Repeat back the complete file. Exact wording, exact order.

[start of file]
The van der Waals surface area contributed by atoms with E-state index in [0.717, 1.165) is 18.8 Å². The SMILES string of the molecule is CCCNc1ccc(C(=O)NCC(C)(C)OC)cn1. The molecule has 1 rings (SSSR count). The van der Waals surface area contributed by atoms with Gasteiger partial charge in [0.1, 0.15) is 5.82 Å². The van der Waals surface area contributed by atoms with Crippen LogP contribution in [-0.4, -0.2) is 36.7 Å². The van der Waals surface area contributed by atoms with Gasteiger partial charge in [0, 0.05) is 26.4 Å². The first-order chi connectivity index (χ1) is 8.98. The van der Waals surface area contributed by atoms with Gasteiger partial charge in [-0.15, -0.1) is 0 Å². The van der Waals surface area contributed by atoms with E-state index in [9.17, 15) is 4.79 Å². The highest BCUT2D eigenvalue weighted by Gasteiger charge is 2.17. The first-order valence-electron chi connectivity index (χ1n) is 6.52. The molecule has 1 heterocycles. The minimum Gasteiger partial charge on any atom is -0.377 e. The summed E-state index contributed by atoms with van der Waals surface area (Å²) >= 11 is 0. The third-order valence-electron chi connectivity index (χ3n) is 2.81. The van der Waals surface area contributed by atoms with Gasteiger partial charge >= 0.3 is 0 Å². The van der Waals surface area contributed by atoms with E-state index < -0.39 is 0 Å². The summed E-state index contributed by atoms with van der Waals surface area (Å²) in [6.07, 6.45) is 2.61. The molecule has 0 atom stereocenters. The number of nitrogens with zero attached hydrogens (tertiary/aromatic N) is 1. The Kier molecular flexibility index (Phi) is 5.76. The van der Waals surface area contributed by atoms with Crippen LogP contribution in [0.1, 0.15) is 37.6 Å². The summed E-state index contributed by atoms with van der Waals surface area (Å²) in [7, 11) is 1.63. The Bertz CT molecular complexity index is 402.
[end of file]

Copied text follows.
The van der Waals surface area contributed by atoms with E-state index in [0.717, 1.165) is 18.8 Å². The SMILES string of the molecule is CCCNc1ccc(C(=O)NCC(C)(C)OC)cn1. The molecule has 1 rings (SSSR count). The van der Waals surface area contributed by atoms with Gasteiger partial charge in [0.1, 0.15) is 5.82 Å². The van der Waals surface area contributed by atoms with Crippen LogP contribution in [-0.4, -0.2) is 36.7 Å². The van der Waals surface area contributed by atoms with Gasteiger partial charge in [0, 0.05) is 26.4 Å². The first-order chi connectivity index (χ1) is 8.98. The van der Waals surface area contributed by atoms with Gasteiger partial charge in [-0.15, -0.1) is 0 Å². The van der Waals surface area contributed by atoms with E-state index in [9.17, 15) is 4.79 Å². The highest BCUT2D eigenvalue weighted by Gasteiger charge is 2.17. The first-order valence-electron chi connectivity index (χ1n) is 6.52. The molecule has 1 heterocycles. The minimum Gasteiger partial charge on any atom is -0.377 e. The summed E-state index contributed by atoms with van der Waals surface area (Å²) >= 11 is 0. The third-order valence-electron chi connectivity index (χ3n) is 2.81. The van der Waals surface area contributed by atoms with Gasteiger partial charge >= 0.3 is 0 Å². The van der Waals surface area contributed by atoms with E-state index < -0.39 is 0 Å². The summed E-state index contributed by atoms with van der Waals surface area (Å²) in [6.07, 6.45) is 2.61. The molecule has 0 atom stereocenters. The number of nitrogens with zero attached hydrogens (tertiary/aromatic N) is 1. The Kier molecular flexibility index (Phi) is 5.76. The van der Waals surface area contributed by atoms with Crippen LogP contribution in [0.1, 0.15) is 37.6 Å². The summed E-state index contributed by atoms with van der Waals surface area (Å²) in [7, 11) is 1.63. The Bertz CT molecular complexity index is 402.